The Earth’s oceans house an enormous amount of energy—from waves, currents, deposits of petroleum under the seabed and more. In the US, more than one-fourth of the oil and gas produced each year comes from offshore sources.
Underwater petroleum and natural gas deposits were created millions of years ago when tiny sea plants and animals died and were turned into hydrocarbons (the stuff oil and gas are for the most part made of) by intense pressure and heat. These hydrocarbons seeped into empty spaces in the surrounding rocks, forming what are basically oil-soaked sponges. The oil is trapped inside by a layer of rock, salt or clay. Offshore drilling, which was first attempted in California in 1897, involves digging deep into wells in the seabed from rigs or platforms. Floating platforms or drillships are used to drill in deeper water, sometimes going 10,000 feet/3,048 meters under the water.
Nature also creates oil and gas seeps—oil that is naturally released from the sea floor and rises to the ocean surface. The largest seeps are off the coast of California. The natural gas evaporates at the surface, but the oil congeals there and turns into sticky tar that is carried by ocean currents to nearby beaches. These seeps have been occurring for thousands of years and were first noted in 1542 by explorer Juan Rodriguez Cabrillo, who saw oil floating on the waves. Early peoples living in the area, including the Native American Chumash tribe, used the tar for waterproofing boats and bottles, repairing bowls, making pipes and more. More than 1,200 natural seeps have been discovered near Santa Barbara, Calif., and the equivalent of between 130 and 150 barrels of oil seep to the surface every day.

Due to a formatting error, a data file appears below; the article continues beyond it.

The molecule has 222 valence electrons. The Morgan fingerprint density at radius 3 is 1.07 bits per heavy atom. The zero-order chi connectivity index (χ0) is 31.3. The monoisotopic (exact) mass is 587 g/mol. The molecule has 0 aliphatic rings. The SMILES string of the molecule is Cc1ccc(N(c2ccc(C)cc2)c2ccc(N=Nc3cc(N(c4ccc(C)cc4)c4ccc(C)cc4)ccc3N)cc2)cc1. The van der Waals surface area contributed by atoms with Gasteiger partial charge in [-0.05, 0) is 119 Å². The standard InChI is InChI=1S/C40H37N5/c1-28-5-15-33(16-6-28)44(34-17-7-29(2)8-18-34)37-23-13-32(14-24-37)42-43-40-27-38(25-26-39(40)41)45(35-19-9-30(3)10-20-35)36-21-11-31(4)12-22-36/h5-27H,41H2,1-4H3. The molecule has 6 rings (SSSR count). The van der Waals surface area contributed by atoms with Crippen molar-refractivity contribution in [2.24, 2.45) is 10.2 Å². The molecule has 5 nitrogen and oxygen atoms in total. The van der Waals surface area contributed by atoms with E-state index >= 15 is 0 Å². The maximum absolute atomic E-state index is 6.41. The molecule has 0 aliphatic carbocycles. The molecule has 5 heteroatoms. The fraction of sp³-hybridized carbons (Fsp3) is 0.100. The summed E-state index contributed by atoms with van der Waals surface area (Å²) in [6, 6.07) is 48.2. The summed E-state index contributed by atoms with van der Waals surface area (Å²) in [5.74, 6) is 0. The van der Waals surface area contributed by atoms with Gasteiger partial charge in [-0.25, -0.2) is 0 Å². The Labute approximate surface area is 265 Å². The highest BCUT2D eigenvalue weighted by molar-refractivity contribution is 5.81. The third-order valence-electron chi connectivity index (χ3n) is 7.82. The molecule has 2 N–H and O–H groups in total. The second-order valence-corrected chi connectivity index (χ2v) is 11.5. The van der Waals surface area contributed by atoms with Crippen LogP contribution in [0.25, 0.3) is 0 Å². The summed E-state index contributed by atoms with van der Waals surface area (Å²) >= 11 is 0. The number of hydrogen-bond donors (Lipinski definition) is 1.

The ocean floor also contains a huge reserve of energy-rich methane gas. Methane gas is usually the product of organic decay, including the decay of sea animal and plant remains. Under the pressure and in the cold temperatures of the ocean floor, the methane gas dissolves. The methane gas molecules are then encased with water molecules and bond together in crystal-like structures. In some places, a solid block of crystals—called methane hydrate—extends hundreds of meters under the sea floor. Scientists think an enormous amount of energy could be found in these crystals and in a huge deposit of methane gas trapped under the hydrate level. The problem is getting to this methane safely and economically—it’s very deep underwater and freeing the methane has the potential to cause negative environmental effects.
Solar energy is also important to discuss in relation to energy from the ocean, as most of the ocean’s energy comes from the sun. Ocean currents, winds and waves are all created by the sun’s radiant energy, and that solar power can also be used to create electricity. Some solar power systems have been created to generate power for navigation, radio communication and research at sea. The water close to the surface of the ocean, which the sun heats to a higher temperature than deep water, can also be used to create electricity through a process called ocean thermal energy conversion (OTEC). Though OTEC has great potentially, it is not currently a very energy-efficient or economical option.
Energy created by wind, waves and the tides are capable of creating electricity, too. Wind turbines can be installed on offshore drilling platforms that generate enough power to operate the equipment used for drilling. Waves can be used to spin turbines to create electricity, especially if they are forced into a narrow channel that increases their power and size. Tidal power can be used to generate electricity through a small dam called a tidal barrage that harnesses the outgoing tide to spin turbines. Tidal fences (a system of vertical-axis turbines through which water flows) and tidal turbines (essentially wind turbines with the blades being powered by water instead of wind) can also be used to generate electricity.